After Mrs.Kennedy and the priests left the room, Miss Bowron and myself, with the assistance of David Sanders, the orderly, prepared the body... We remained with the body until he was placed in the casket. Then, Mrs. Kennedy entered the room and everyone left the room and waited outside until the President's body was taken from the hospital.”

I tend to agree with David. I think the fight in the hallway was over an empty coffin.

I don't know how they managed it, but I think the coffin was empty. That makes a whole lot more sense than needing to fly JFK's body all the way back to Washington so they could an autopsy and to get Jackie out of Dallas.

Steve Thomas

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On 1/17/2021 at 5:09 AM, Steve Thomas said:

Vince,

I can't believe that no one questioned that at the time.

I guess that this late in time, it would be impossible to find out where he got his information.

Steve Thomas

I investigated this very carefully back in the period 1967 - 1972 (years before the advent of the Internet); analyzing all relevant documents and telephoning all the relevant witnesses.  This is only an issue for someone who started so late in the game that their information comes from a YouTube video (and so their reaction is "Gee, how interesting! I never head of this before!")  

Bottom line: when the Dallas coffin left Parkland Hospital (about 1:55  PM, approx), it contained JFKs body.   When AF-1 took off from Love Field, the coffin was empty.  See Best Evidence for the many details.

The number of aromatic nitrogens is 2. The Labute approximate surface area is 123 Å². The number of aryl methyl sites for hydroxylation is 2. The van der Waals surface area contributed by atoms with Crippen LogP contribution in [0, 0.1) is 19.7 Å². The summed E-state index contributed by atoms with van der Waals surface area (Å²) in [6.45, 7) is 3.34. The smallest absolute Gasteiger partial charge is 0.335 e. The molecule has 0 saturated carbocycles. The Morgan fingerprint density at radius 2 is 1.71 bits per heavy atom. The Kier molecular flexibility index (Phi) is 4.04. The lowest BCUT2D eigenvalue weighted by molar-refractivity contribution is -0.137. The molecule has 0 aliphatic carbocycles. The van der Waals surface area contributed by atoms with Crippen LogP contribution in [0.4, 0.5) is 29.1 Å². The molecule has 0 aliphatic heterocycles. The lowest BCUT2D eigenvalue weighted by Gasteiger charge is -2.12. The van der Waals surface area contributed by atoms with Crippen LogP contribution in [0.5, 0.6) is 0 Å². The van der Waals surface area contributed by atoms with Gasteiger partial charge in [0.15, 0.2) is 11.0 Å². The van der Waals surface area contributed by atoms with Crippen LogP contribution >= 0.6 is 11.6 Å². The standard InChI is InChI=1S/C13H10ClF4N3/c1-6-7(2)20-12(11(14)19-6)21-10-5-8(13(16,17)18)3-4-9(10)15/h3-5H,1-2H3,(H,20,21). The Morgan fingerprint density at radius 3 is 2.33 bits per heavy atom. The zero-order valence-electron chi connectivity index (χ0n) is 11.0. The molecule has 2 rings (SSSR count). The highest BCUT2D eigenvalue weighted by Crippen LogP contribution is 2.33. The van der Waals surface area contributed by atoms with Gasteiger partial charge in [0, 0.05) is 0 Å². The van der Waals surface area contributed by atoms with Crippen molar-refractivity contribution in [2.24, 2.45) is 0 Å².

Edited by David Lifton
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On 2/6/2021 at 8:11 AM, Steve Thomas said:

I got to wondering where a "pink/grey" shipping casket may have come from. I mean, what does a hospital do when a person arrives DOA at a hospital, or dies during surgery, etc? Do hospitals keep a supply of caskets in storage or something?

Dr. Price, Parkland Hospital Administrator was asked this. In his Warren Commission Price Exhibit 33, page 111 he wrote this:

http://www.aarclibra...ice_Ex_2-35.pdf

About this time a secret service man came to me and asked how we could move the president's body. He asked if we had a casket, a basket or anything that we could get to move the body immediately. I told him that we had nothing like that, but that we had several military installation nearby where we could get a casket, or we could get one from a local funeral director. He asked me to wait where I was, stating he would be back in just a minute,. I noticed that Steve had started out of the area with a secret service man and asked where he was going. He said to get a casket, and I told him to wait a minute as someone had just asked me about one and had asked that no further action be taken at that tine. Another man in the group who had been talking with Mrs. Kennedy and the other secret service agents near her came to me and asked that we get a casket of any kind from any place the quickest possible way. I then turned to Steve and relayed the request to him, and asked that he see what could be done about it.”